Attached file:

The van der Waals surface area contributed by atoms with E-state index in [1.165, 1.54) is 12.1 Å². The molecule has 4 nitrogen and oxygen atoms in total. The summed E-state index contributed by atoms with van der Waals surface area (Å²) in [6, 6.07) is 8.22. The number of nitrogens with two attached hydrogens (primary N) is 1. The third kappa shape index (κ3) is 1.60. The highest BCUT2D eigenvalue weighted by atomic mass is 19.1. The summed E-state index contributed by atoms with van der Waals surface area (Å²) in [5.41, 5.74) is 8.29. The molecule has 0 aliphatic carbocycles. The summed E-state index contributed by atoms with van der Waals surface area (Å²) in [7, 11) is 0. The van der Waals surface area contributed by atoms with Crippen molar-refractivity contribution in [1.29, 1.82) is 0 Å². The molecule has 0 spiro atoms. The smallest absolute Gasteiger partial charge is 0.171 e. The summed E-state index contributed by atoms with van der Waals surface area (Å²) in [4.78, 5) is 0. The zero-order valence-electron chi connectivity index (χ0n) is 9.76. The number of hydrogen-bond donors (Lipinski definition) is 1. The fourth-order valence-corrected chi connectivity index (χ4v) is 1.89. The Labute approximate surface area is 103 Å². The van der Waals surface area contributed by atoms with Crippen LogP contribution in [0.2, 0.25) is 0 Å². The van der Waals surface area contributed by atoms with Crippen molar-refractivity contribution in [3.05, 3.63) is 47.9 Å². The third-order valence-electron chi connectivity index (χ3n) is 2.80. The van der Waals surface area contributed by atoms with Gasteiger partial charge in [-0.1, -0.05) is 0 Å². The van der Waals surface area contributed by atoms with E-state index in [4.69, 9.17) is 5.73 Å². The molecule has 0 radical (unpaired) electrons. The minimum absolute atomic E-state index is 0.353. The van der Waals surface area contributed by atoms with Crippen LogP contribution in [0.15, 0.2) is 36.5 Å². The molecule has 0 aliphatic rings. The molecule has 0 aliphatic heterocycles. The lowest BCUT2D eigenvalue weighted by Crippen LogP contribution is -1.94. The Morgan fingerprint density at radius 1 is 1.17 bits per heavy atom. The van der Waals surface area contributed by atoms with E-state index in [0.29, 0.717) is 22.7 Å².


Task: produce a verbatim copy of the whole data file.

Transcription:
The van der Waals surface area contributed by atoms with E-state index in [1.165, 1.54) is 12.1 Å². The molecule has 4 nitrogen and oxygen atoms in total. The summed E-state index contributed by atoms with van der Waals surface area (Å²) in [6, 6.07) is 8.22. The number of nitrogens with two attached hydrogens (primary N) is 1. The third kappa shape index (κ3) is 1.60. The highest BCUT2D eigenvalue weighted by atomic mass is 19.1. The summed E-state index contributed by atoms with van der Waals surface area (Å²) in [5.41, 5.74) is 8.29. The molecule has 0 aliphatic carbocycles. The summed E-state index contributed by atoms with van der Waals surface area (Å²) in [7, 11) is 0. The van der Waals surface area contributed by atoms with Crippen molar-refractivity contribution in [1.29, 1.82) is 0 Å². The molecule has 0 spiro atoms. The smallest absolute Gasteiger partial charge is 0.171 e. The summed E-state index contributed by atoms with van der Waals surface area (Å²) in [4.78, 5) is 0. The zero-order valence-electron chi connectivity index (χ0n) is 9.76. The number of hydrogen-bond donors (Lipinski definition) is 1. The fourth-order valence-corrected chi connectivity index (χ4v) is 1.89. The Labute approximate surface area is 103 Å². The van der Waals surface area contributed by atoms with Crippen LogP contribution in [0.2, 0.25) is 0 Å². The van der Waals surface area contributed by atoms with Crippen molar-refractivity contribution in [3.05, 3.63) is 47.9 Å². The third-order valence-electron chi connectivity index (χ3n) is 2.80. The van der Waals surface area contributed by atoms with Gasteiger partial charge in [-0.1, -0.05) is 0 Å². The van der Waals surface area contributed by atoms with E-state index in [4.69, 9.17) is 5.73 Å². The molecule has 0 radical (unpaired) electrons. The minimum absolute atomic E-state index is 0.353. The van der Waals surface area contributed by atoms with Crippen LogP contribution in [0.15, 0.2) is 36.5 Å². The molecule has 0 aliphatic rings. The molecule has 0 aliphatic heterocycles. The lowest BCUT2D eigenvalue weighted by Crippen LogP contribution is -1.94. The Morgan fingerprint density at radius 1 is 1.17 bits per heavy atom. The van der Waals surface area contributed by atoms with E-state index in [0.29, 0.717) is 22.7 Å².